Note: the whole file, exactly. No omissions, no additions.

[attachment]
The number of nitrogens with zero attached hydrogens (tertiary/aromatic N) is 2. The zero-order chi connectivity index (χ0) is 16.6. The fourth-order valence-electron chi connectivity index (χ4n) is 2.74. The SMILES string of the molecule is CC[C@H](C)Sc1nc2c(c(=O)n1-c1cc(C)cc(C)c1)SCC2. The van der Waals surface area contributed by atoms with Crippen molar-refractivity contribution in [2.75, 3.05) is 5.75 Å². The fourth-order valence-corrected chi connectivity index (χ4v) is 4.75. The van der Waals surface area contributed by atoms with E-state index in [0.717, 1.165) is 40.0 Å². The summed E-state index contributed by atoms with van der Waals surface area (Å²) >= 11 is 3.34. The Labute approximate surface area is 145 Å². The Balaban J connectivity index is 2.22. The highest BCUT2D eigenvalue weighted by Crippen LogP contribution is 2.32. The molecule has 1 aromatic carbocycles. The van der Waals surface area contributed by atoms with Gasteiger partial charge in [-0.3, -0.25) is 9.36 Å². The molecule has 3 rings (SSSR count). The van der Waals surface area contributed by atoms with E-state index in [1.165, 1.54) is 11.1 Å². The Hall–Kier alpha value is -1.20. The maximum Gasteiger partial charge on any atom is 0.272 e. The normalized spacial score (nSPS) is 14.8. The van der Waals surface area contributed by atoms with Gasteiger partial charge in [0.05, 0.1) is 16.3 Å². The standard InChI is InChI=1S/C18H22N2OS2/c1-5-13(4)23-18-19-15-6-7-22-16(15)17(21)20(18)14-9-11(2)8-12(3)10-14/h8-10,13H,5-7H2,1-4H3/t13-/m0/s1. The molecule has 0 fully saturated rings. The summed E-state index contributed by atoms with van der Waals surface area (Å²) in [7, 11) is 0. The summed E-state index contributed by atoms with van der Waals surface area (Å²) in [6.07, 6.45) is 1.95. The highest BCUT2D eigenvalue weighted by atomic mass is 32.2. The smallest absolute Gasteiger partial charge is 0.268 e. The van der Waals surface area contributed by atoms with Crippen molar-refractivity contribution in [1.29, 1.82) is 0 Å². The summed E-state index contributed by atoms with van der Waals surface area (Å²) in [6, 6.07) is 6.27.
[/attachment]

The number of nitrogens with zero attached hydrogens (tertiary/aromatic N) is 2. The zero-order chi connectivity index (χ0) is 16.6. The fourth-order valence-electron chi connectivity index (χ4n) is 2.74. The SMILES string of the molecule is CC[C@H](C)Sc1nc2c(c(=O)n1-c1cc(C)cc(C)c1)SCC2. The van der Waals surface area contributed by atoms with Crippen molar-refractivity contribution in [2.75, 3.05) is 5.75 Å². The fourth-order valence-corrected chi connectivity index (χ4v) is 4.75. The van der Waals surface area contributed by atoms with E-state index in [0.717, 1.165) is 40.0 Å². The summed E-state index contributed by atoms with van der Waals surface area (Å²) >= 11 is 3.34. The Labute approximate surface area is 145 Å². The Balaban J connectivity index is 2.22. The highest BCUT2D eigenvalue weighted by Crippen LogP contribution is 2.32. The molecule has 1 aromatic carbocycles. The van der Waals surface area contributed by atoms with Gasteiger partial charge in [-0.3, -0.25) is 9.36 Å². The molecule has 3 rings (SSSR count). The van der Waals surface area contributed by atoms with E-state index in [1.165, 1.54) is 11.1 Å². The Hall–Kier alpha value is -1.20. The maximum Gasteiger partial charge on any atom is 0.272 e. The normalized spacial score (nSPS) is 14.8. The van der Waals surface area contributed by atoms with Gasteiger partial charge in [0.05, 0.1) is 16.3 Å². The standard InChI is InChI=1S/C18H22N2OS2/c1-5-13(4)23-18-19-15-6-7-22-16(15)17(21)20(18)14-9-11(2)8-12(3)10-14/h8-10,13H,5-7H2,1-4H3/t13-/m0/s1. The molecule has 0 fully saturated rings. The summed E-state index contributed by atoms with van der Waals surface area (Å²) in [7, 11) is 0. The summed E-state index contributed by atoms with van der Waals surface area (Å²) in [6.07, 6.45) is 1.95. The highest BCUT2D eigenvalue weighted by atomic mass is 32.2. The smallest absolute Gasteiger partial charge is 0.268 e. The van der Waals surface area contributed by atoms with Crippen molar-refractivity contribution in [1.29, 1.82) is 0 Å². The summed E-state index contributed by atoms with van der Waals surface area (Å²) in [6, 6.07) is 6.27.